I think I’ve got a bead on what you are looking for. I’ve compiled some cars and trucks for you to consider. I’ve limited myself to vehicles with dealerships located within 30’s minutes of your house. This limitation eliminates pretty much all of the luxury brands, but stealth wealth is always better when it comes to cars.

Lease a 2016 Nissan Maxima

As you know, I just finished up with a Maxima lease, and I loved every second of it. If I hadn’t gone with a truck, I would have definitely hopped into another one of these. The 2016’s, now available are a pretty significant redesign, but maintains the formula that I found to appealing. It may be wearing a Nissan badge, but it’s delivering Infiniti luxury.

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These things provide some SERIOUS performance, the sound systems are fantastic, and Tim Hill is going to cut you an amazing lease deal on one of these. My lease felt like a total steal. Drive it hard, give zero fucks about how you treat it, get another one in 3 years.

A good rundown on this new Maxima can be read here:

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The best thing to do to research this car is just go drive one.

Buy a Toyota Land Cruiser

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You don’t like buying cars, so maybe you should buy a car people tend to keep more than a decade. The Land Cruiser and it’s classier twin, the Lexus LX570, are over-engineered, large, gas-guzzlers. However, they fit 8 people in luxury, can get to or out of places just as well if not better than anything this side of a military hummer, and tend to provide extreme reliability over many years.

Toyota also just released a new one, that’s even nicer from the looks of it.

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What most people don’t realize about Land Cruisers is they are actually ok-handling vehicle with four-well independent suspension. This vehicle also shares an engine with my Tundra, and I’ve got to say, it’s simply knocks my socks off.

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Lease a Hyundai Genesis

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Hyundai is really holding this car back by insisting to call it a Hyundai. If you can look past the badge, you have easily the best deal going in the entry luxury segment. Both V6 and V8 variants provide strong performance in a rear-wheel drive train layout. The option list on these things read like a car twice its price, check out their site for more details.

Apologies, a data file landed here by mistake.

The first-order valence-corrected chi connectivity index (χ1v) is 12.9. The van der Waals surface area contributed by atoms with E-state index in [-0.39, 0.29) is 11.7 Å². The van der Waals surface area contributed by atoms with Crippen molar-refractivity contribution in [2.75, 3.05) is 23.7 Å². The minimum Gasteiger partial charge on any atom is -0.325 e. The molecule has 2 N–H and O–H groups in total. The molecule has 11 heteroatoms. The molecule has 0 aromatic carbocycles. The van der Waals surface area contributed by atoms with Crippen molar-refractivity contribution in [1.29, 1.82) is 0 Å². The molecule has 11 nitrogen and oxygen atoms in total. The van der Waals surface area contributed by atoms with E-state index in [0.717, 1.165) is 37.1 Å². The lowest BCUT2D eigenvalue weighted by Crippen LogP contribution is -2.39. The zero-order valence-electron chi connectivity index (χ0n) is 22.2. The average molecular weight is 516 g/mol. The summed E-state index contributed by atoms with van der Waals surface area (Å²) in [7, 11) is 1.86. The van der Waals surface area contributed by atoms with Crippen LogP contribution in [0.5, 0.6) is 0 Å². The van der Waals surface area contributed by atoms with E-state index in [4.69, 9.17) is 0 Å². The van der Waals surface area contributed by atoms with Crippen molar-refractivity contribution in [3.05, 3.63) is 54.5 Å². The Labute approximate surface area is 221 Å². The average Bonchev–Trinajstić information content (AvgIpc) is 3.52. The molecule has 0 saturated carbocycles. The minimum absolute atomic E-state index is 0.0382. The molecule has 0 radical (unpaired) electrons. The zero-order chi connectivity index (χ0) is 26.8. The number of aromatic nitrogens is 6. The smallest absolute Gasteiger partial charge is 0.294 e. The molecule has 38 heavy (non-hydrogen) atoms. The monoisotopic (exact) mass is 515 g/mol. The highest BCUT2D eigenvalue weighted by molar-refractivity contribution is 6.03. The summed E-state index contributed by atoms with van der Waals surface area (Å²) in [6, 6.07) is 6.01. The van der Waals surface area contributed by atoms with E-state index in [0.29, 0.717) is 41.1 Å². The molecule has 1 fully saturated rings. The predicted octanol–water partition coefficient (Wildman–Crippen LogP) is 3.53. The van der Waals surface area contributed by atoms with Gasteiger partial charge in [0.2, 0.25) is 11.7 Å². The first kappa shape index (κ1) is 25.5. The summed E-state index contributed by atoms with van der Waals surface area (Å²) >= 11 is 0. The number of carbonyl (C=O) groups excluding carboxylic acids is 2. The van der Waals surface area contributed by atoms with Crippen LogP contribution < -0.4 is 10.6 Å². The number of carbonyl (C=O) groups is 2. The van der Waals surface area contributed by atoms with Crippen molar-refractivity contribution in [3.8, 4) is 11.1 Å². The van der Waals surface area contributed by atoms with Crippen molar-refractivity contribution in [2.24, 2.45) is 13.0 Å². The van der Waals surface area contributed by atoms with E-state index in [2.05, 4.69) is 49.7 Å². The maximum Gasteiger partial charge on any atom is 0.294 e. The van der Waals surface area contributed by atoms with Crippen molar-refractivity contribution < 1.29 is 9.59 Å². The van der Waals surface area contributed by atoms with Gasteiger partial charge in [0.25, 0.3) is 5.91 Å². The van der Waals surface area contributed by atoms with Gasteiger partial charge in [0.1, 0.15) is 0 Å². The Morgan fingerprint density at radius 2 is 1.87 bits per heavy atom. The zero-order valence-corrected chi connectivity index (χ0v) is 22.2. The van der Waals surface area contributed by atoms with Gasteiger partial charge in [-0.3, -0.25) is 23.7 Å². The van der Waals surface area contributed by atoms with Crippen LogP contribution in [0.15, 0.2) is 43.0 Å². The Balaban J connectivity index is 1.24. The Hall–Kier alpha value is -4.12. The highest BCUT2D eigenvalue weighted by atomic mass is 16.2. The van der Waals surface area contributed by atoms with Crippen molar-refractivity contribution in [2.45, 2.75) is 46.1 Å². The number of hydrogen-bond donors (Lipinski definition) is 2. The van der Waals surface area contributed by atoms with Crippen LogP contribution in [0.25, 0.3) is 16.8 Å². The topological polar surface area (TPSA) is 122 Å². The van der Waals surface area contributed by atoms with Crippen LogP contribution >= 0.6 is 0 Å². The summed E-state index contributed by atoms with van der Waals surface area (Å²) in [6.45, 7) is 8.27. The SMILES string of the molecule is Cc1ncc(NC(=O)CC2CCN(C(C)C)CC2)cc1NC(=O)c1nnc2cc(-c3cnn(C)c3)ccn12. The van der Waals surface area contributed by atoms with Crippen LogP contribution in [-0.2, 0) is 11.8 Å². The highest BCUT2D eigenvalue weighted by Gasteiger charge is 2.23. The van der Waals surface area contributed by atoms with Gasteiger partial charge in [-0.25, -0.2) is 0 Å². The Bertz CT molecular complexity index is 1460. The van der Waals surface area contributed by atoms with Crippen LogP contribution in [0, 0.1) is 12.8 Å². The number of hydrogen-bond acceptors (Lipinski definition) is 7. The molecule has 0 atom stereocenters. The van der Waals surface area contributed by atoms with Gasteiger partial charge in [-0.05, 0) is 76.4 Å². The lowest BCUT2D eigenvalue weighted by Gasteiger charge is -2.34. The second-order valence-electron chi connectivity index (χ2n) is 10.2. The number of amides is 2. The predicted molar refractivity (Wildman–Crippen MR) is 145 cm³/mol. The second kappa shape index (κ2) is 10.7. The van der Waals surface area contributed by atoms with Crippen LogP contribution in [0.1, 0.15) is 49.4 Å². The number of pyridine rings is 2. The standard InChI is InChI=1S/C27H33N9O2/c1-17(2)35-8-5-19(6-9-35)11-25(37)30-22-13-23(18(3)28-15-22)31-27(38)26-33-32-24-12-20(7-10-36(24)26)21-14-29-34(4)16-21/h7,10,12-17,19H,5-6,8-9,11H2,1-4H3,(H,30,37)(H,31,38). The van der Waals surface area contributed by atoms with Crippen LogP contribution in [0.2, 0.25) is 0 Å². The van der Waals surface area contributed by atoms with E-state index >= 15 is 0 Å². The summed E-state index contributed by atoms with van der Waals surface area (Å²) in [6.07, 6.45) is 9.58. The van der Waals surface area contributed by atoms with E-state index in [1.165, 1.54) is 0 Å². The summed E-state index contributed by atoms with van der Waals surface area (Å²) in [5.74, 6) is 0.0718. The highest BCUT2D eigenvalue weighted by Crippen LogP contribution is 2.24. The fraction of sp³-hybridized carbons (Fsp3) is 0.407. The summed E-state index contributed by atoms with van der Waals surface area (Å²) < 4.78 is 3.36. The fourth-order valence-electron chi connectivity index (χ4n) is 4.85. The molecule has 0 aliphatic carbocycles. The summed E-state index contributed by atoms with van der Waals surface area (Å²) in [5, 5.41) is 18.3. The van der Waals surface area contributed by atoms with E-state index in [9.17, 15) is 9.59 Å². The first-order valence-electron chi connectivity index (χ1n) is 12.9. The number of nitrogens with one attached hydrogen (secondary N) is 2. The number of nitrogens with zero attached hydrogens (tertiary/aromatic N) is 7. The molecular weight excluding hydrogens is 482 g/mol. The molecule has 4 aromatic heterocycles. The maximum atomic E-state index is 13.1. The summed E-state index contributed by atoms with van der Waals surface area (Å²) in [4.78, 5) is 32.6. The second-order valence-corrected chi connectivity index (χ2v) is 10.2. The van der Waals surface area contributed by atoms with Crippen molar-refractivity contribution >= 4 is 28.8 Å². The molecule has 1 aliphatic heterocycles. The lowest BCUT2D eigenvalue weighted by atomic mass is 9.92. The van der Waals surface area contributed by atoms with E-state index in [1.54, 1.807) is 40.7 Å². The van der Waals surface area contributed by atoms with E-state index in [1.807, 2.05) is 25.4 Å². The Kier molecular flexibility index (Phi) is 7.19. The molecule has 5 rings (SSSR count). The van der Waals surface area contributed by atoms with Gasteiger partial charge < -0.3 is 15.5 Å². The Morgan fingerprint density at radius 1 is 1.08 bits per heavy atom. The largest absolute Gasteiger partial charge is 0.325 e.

I drove these extensively. They are very comfortable, and feel really nice. Most people don’t know what they are when they see them, so there’s very little brand baggage to be had with this car. It’s pretty hard to imagine someone giving someone legitimate guff for driving a Hyundai.

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Option this car to your heart’s content, it’s not going to get all that expensive.

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Buy a Ford F150

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These this have gotten real nice. In 2015 they switched to an aluminum body and largely re-engineered it. Shopping these can get hairy, because there are so many options each is like a snowflake, but I would be able to help you there, we can just run down your needs and I can find you one, or you can play around with the configuration to get an idea of cost and equipment level.

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Look to spend in the 50’s on one of these, and you won’t be disappointed by the level of luxury it delivers.

I recommend buying an F150, not to keep it a long time like in the case of the Land Cruiser, but because they retain their value, like most pickups, far better than any car. After 5 years of ownership you can expect to sell one for about 60% of it’s original MSRP. Considering the 2015’s are going for about $7-9K off MSRP already, that’s not bad at all.

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2015 VW Tuareg

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This is a selection that is neither particularly reliable, or a retainer of trade-in value. It’s not brand spanking new either, though it did get a mild refresh in 2015. However, this is a car VW made with Audi (the Q7) and Porsche (the Cayenne), and it’s actually still quite good. While a similar form to your wife’s Jeep, this vehicle is different in almost every way.

It does a good job at feeling German, but hides well behind the VW badge. While you can outfit these to be nearly as luxurious as their Audi cousins, most folks don’t notice at first glance that this is actually a really nice car to be on the inside of.

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I have no advice on whether to buy or lease here, though I’d personally lease. Don’t get me wrong, VW has come a long way recently in terms of long-term reliability, but I’d want to move on after 3-5 years just to be safe.

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Honorable mentions

Be cool - BMW i3

Have fun - Subaru BRZ

Get a better/nicer wagon than Kerry’s - 2016 Audi Q7